tech, AI, Mount Vesuvius, research, ancient scrolls, reading carbonized papyrus
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Researchers Use AI to Read Word on Ancient Scroll Burned by Vesuvius (Maria)

The author writes, “When the blast from the eruption of Mount Vesuvius reached Herculaneum in AD 79, it burned hundreds of ancient scrolls to a crisp in the library of a luxury villa and buried the Roman town in ash and pumice. The disaster appeared to have destroyed the scrolls for good, but nearly 2,000 years later researchers have extracted the first word from one of the texts, using artificial intelligence to peer deep inside the delicate, charred remains. … Researchers have since uncovered more letters from the ancient scroll.”

‘I Hope It Can Endure’: Examples of Jewish-Arab Solidarity Offer Hope in Israel (Gerry)

From The Guardian: “Since the new wave of violence engulfing the region began on 7 October — when Hamas burst through the Gaza security fence and rampaged through dozens of Israeli communities, killing 1,400, leading Israel to declare a war on the strip that has killed 2,200 — some have found hope in the ability of Jewish and Palestinian citizens of Israel to band together. Thousands of volunteers of different ethnicities are working to help victims of the violence and clean up neglected bomb shelters, amid many other efforts at calming the heightened tensions around the country.”

Saudi Arabia Puts Israel Deal on Ice Amid War, Engages With Iran: Report (Mili)

The author writes, “Saudi Arabia is putting United States-backed plans to normalize ties with Israel on ice, two sources familiar with Riyadh’s thinking told Reuters news agency, signaling a rapid rethink of its foreign policy priorities as war escalates between Israel and Palestinian group Hamas.”

The Army Is Planning for a Conflict With China — Including Shoring Up Blood Supply (Sean)

From Defense One: “The service’s medical command is experimenting with blood storage and distribution, as it looks to overcome the logistical challenges of the Indo-Pacific.”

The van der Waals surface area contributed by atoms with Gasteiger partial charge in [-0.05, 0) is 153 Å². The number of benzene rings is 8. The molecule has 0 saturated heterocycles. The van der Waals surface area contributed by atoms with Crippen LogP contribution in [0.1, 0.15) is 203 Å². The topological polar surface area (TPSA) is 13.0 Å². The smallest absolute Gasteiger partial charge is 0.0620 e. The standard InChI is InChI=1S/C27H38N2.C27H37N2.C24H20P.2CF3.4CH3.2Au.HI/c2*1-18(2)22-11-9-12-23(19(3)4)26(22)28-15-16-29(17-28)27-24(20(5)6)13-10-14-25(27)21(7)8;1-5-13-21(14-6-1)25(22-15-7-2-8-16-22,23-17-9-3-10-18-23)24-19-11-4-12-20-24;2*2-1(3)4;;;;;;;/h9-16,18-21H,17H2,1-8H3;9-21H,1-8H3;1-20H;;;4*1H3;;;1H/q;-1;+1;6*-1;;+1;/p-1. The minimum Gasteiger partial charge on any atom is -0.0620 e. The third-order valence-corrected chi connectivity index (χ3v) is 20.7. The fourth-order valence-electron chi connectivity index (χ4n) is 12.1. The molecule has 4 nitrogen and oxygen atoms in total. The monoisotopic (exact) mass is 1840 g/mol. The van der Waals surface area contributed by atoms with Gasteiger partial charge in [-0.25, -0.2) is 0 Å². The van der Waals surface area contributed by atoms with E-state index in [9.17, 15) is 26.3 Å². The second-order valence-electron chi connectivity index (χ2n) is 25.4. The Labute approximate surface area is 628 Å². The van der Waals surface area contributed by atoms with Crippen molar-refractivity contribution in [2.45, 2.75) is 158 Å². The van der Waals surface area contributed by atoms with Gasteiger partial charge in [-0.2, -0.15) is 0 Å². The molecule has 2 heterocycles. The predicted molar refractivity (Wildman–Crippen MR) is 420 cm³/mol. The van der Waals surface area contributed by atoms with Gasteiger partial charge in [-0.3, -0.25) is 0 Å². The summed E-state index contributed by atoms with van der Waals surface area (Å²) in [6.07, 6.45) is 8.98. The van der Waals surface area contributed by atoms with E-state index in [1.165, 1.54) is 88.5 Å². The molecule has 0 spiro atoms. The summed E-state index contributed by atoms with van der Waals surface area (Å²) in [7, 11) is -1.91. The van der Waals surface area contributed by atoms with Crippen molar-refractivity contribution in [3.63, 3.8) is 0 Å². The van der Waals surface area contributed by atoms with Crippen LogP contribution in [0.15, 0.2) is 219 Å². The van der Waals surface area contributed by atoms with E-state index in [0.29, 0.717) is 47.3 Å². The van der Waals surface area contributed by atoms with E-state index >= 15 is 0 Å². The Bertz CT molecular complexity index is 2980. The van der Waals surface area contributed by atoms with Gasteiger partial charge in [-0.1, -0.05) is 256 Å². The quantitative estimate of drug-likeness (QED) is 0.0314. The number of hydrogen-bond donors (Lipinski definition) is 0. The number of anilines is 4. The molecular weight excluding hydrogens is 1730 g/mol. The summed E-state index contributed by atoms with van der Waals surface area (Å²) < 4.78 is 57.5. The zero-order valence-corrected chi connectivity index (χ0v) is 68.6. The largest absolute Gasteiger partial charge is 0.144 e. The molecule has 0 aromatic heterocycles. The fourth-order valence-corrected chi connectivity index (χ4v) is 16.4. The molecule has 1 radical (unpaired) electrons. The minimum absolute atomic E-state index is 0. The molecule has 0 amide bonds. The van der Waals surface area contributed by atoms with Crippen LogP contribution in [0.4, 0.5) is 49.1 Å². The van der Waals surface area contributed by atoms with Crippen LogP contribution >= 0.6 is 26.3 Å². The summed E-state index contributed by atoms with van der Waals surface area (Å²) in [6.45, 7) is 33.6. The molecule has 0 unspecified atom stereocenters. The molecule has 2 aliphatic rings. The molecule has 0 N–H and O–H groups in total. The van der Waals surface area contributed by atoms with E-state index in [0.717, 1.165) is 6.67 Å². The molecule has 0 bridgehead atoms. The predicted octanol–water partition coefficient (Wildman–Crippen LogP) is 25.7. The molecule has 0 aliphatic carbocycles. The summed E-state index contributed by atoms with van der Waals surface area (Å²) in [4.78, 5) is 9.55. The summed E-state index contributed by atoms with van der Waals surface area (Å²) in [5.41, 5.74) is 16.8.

Scholastic’s ‘Bigot Button’ (DonkeyHotey)

The author writes, “This year, facing pressure from right-wing ideologues, Scholastic is facilitating the exclusion of books that feature people of color and/or LGBTQ characters. Scholastic has grouped many of these titles in a collection called ‘Share Every Story, Celebrate Every Voice.’ School officials are then given the option to exclude the entire set of books from the book fair. Scholastic has, in the words of one librarian, given schools a ‘bigot button’ to exclude these books and mollify intolerant pressure groups.” 

How to Build a Heat-Resilient City (Laura)

The authors write, “As climate change fuels a succession of historic heat waves, the urban heat island effect in many American cities is pushing the limits of human survivability. That’s the case in desert cities like Phoenix, where temperatures crested 110 degrees F for 30 straight days this summer, and also in cooler climes like Chicago, which has seen a series of scalding triple-digit weeks over the past few months. Dealing with this type of heat requires more than isolated interventions — reflective roofs here or mist machines there. Rather, the crisis of the past summer has shown that most American urban centers will need to consider a revamp from the ground up.”

Inside A Married Couple’s 5-Year Quest to Uncover the Secrets of Costco (Reader Steve)

From The Seattle Times: “Last month, a few days before Costco’s 40th anniversary, [David and Susan Schwartz] published The Joy of Costco: A Treasure Hunt from A to Z, a colorful encyclopedia stuffed full of Costco trivia, history and stories. The Seattle Times chatted with the Schwartzes … about their research and favorite facts about the Seattle-born warehouse chain.”

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